One of the perks of working in downtown Phoenix is Lunch Time Theatre at the Herberger Theatre Center. Every month, a different 45 minute play is featured. Performances typically start around 12:15pm and end by 1:00pm so that you can squeeze in a play during your lunch hour. You can even bring your lunch or order a catered box lunch to eat during the performance.
Photo of Herberger entrance to Stage West.
On Friday, Lunch Time Theatre featured an abridged version of The Snow Queen. This was a little different from most Lunchtime Theatre performances because it was a full hour performance and featured a dance performance. Also, Lunch Time theatre normally takes place in the Kax Stage, which is a small performance space.
Photo of Herberger entrance to The Kax Stage
This Friday, Lunchtime Theatre accommodated a much larger crowd in Stage West for this holiday performance.
Interior Shot of Stage West
Local choreographer Francis Smith Cohen re-tells the fairy tale The Snow Queen, first published in 1845 by Hans Christian Andersen, through dance. The full performance of Cohen’s The Snow Queen takes place over 9 acts. For Lunch Time Theatre, the performance is truncated to 6 acts. For $6.00, a 6 act dance performance is a pretty good bargain.
In Cohen’s version of The Snow Queen, two lovebirds Kai and Gerda are shown celebrating during a summer holiday in their village. Meanwhile, The Snow Queen looks into a mirror that has been distorted, and The Snow Queen is disgusted by her look so she smashes the mirror and it breaks into many pieces which fall over the Earth.
While outside celebrating, Kai is struck in the heart and eye by pieces of the mirror. This freezes his heart and makes him forget love, and he runs away from his village. The Snow Queen finds Kai and takes him back to her palace.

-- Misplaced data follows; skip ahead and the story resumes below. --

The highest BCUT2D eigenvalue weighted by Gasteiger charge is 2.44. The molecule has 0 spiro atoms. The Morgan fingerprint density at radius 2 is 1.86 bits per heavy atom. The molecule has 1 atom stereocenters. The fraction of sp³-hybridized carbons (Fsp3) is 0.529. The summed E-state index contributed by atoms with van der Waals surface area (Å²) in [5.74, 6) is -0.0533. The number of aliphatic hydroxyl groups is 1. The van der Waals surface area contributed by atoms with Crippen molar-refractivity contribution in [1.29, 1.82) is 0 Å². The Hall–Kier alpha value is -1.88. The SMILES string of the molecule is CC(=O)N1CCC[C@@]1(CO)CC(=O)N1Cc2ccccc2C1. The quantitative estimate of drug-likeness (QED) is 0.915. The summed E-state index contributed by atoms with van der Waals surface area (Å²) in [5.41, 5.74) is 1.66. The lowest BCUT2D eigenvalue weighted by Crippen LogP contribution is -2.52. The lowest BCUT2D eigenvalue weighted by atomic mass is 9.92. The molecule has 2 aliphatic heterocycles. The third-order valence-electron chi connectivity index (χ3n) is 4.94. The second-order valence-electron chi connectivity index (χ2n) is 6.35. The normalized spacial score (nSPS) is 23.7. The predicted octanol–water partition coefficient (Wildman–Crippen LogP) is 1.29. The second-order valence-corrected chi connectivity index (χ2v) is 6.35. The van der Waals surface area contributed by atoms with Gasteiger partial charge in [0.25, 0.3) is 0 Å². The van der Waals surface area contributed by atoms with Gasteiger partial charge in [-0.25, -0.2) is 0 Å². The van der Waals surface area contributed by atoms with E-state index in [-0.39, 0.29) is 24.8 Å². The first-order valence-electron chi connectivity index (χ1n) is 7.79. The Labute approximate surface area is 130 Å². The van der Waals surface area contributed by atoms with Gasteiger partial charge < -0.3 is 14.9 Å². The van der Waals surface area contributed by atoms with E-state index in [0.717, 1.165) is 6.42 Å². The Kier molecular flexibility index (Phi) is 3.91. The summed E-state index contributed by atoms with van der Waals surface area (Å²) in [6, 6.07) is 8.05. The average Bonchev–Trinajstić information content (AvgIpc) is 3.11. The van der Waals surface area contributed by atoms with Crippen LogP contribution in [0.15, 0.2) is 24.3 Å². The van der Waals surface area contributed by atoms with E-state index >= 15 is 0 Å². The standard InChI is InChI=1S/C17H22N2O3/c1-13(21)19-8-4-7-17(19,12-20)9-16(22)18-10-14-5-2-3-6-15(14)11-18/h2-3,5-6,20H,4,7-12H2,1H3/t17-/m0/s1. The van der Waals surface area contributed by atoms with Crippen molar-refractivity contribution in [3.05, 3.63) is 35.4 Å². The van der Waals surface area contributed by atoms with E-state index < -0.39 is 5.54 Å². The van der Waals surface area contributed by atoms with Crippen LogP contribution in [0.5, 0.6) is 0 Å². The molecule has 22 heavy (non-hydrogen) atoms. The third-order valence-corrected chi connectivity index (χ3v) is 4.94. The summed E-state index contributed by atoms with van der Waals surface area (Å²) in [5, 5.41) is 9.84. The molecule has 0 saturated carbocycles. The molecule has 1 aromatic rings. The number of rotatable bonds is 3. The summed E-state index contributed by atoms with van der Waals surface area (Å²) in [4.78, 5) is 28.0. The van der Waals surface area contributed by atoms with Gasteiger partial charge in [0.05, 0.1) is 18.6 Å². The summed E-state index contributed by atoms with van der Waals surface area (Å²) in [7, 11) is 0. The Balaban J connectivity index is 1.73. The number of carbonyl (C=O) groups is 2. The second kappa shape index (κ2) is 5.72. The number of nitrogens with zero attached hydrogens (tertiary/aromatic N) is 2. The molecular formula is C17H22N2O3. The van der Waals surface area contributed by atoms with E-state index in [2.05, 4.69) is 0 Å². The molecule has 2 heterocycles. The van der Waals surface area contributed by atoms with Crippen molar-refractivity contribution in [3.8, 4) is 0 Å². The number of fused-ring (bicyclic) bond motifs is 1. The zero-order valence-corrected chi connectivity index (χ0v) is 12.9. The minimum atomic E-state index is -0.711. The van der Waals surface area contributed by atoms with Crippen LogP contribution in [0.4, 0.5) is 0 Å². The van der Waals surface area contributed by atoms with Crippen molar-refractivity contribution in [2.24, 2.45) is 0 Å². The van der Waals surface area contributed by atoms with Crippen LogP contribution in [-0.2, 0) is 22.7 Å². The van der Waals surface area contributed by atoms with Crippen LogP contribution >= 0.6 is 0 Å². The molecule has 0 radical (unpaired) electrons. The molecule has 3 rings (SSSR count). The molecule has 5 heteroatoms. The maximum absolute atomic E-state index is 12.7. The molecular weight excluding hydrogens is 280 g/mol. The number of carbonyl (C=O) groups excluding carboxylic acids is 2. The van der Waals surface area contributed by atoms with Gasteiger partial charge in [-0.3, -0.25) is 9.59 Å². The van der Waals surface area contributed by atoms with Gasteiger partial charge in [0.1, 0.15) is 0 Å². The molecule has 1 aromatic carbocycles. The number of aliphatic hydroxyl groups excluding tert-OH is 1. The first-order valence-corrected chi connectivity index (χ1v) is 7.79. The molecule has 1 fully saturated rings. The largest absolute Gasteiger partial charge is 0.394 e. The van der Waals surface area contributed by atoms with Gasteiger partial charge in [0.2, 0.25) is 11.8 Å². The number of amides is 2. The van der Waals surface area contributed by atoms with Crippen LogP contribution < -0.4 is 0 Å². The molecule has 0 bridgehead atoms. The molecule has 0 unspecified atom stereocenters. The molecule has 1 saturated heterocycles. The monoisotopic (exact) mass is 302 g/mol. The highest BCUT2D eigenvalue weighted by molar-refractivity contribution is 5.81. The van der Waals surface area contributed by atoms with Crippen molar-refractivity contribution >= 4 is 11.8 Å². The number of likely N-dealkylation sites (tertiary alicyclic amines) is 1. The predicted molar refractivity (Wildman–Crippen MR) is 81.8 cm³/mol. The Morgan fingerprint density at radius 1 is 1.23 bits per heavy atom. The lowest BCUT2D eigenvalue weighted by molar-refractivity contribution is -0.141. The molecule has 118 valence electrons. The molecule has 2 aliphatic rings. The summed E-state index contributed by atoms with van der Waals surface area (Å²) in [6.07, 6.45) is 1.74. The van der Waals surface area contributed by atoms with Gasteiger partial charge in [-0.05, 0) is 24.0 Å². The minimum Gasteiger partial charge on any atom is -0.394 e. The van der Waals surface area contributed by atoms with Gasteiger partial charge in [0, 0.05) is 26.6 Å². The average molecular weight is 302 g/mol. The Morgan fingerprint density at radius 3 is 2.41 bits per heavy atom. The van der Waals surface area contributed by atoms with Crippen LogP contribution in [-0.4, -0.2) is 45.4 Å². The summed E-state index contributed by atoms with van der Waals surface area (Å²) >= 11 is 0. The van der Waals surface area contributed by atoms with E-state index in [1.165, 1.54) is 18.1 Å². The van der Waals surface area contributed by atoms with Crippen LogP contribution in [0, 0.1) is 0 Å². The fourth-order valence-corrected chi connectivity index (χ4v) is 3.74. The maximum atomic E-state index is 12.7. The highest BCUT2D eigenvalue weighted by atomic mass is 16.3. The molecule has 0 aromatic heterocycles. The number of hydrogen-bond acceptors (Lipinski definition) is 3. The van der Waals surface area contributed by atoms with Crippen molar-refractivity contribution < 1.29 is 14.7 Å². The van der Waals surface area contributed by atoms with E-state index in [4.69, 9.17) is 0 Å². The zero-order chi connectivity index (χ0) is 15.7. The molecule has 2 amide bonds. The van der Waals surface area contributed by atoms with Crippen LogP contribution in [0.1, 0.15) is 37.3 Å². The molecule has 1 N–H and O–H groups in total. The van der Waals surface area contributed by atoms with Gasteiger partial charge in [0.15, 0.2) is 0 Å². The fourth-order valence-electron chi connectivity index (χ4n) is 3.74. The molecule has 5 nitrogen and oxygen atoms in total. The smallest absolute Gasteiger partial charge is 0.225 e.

Gerda is heartbroken, but leaves her village to search for Kai. In her journey for Kai, Gerda meets The Snow Queen’s 3 sisters. One of the sisters, The Rose Spirit tells Gerda that the rose she carries around from the last encounter with Kai still carries their love, and that the rose will help Kai regain his sense of love.
After her encounters with all 3 sisters, Gerda is confronted by a group of robbers. They want all her valuables, including her pouch with contains the rose given to her by Kai. Gerda pleads with the robbers and tells them about her quest to find Kai. The robbers hate The Snow Queen and tell Gerda they can help her find The Snow Queen’s palace, where Kai is being held captive by The Snow Queen.
Eventually Gerda and the robbers make it to the palace. Gerda figures out that her rose petals can thwart The Snow Queen’s minions, but she ends up losing all her petals by the time she finds Kai frozen in a block of ice. Realizing she had nothing left to help Kai escape from his frozen prison, Gerda cries. Gerda’s salty tears melt Kai’s icy prison and also unfreeze his heart. The two are finally reunited.
Photo of The Snow Queen herself.
I wasn’t too familiar with the original tale of The Snow Queen, but I found this performance quite enjoyable. The special effects such as fog to indicate a dream sequence, glowing eyes on a snow monster that guards the forest outside of the palace and plenty of fake snow falling onto the stage made for a festive performance.